Banking RD

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INTRODUCTION Banker customer relationship, is just a special contract where a person entrusts valuable items with another person with an intention that such items shall be retrieved on demand from the keeper by the person who so entrust. Thus the banker is the one who is entrusted with the above mentioned valuable items, while the person who entrust the items with a view to retrieving it on demand is called the customer. The relationship is thus based on contract. It is based on certain terms and conditions. For instance, the customer has the right to collect his deposit on demand personally or by proxy. The banker too is under obligation to pay, so long the proxy is duly authorized by the customer It has a semblance of creditor /debtor relationship. Thus the customer is the creditor who has the right of demand on the money from the banker. As long as the banker is keeping the customer items, the banker is indebted to the customer.1 Necessity to determine relationship between banker and customer It is probably necessary to appreciate the nature of the relationship between a banker and his customer in order to understand the problems which would be encountered if steps were to be taken to protect the proceeds of benefit payments credited to a bank account from attachment on service of an arrestment.2 Definition of a „BANKER‟ The Banking Regulations Act (B R Act) 1949 does not define the term „banker‟ but defines what banking is? As per Sec.5 (b) of the B R Act “Banking' means accepting, for the purpose of lending or investment, of deposits of money from the public repayable on demand or otherwise and withdraw able by cheque, draft, order or otherwise." As per Sec. 3 of the Indian Negotiable Instruments Act 1881, the word “banker includes any person acting as banker and any post office savings bank”. According to Sec. 2 of the Bill of Exchange Act, 1882, „banker includes a body of persons, whether incorporated or not who carry on the business of banking.‟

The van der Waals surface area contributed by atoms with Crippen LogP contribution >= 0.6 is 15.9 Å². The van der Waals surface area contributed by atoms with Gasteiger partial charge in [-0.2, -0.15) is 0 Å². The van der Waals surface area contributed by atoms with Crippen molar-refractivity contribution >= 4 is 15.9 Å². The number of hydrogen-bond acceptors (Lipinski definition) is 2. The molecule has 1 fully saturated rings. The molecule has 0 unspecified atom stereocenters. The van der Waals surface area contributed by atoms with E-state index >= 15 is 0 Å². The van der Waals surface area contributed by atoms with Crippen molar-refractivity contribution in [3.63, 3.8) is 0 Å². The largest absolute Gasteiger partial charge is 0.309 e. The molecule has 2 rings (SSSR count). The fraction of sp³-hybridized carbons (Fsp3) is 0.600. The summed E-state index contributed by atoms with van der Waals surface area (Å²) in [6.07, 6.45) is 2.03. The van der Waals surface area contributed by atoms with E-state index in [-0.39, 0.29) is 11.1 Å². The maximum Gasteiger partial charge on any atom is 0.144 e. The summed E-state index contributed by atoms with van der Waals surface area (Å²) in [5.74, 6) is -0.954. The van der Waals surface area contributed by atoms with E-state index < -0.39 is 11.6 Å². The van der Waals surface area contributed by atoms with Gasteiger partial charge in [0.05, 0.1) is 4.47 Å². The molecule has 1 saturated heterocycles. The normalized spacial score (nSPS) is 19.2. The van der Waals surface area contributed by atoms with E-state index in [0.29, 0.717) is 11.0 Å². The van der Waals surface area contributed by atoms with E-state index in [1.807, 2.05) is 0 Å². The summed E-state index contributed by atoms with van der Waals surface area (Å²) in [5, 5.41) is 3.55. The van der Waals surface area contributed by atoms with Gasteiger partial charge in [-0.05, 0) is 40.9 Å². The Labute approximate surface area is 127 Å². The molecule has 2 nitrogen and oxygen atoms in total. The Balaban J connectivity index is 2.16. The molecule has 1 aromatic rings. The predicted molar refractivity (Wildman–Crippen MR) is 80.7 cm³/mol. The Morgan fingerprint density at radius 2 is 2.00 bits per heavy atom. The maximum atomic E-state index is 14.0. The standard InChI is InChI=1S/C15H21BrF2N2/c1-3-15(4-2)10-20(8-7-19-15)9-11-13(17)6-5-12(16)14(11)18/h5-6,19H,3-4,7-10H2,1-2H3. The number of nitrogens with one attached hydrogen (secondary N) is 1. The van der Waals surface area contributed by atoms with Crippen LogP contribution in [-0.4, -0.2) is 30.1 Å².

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http://wiki.answers.com/Q/Banker_customer_relationship http://www.scottish.parliament.uk/business/committees/enterprise/inquiries/bdb/bdb-ScottishClearingBanks.pdf

Sec.5(c) of BR Act defines "banking company" as a company that transacts the business of banking in India. Since a banker or a banking company undertakes banking related activities we can derive the meaning of banker or a banking company from Sec 5(b) as a body corporate that: (a) Accepts deposits from public. (b) Lends or (c) Invests the money so collected by way of deposits. (d) Allows withdrawals of deposits on demand or by any other means. Accepting deposits from the „public‟ means that a bank accepts deposits from anyone who offers money for the purpose. Unless a person has an account with the bank, it does not accept deposit. For depositing or borrowing money there has to be an account relationship with the bank. A bank can refuse to open an account for undesirable persons. It is banks right to open an account. Reserve Bank of India has stipulated certain norms “Know Your Customer” (KYC) guidelines for opening account and banks have to strictly follow them. In addition to the activities mentioned in Sec.5 (b) of B R Act, banks can also carry out activities mentioned in Sec. 6 of the Act.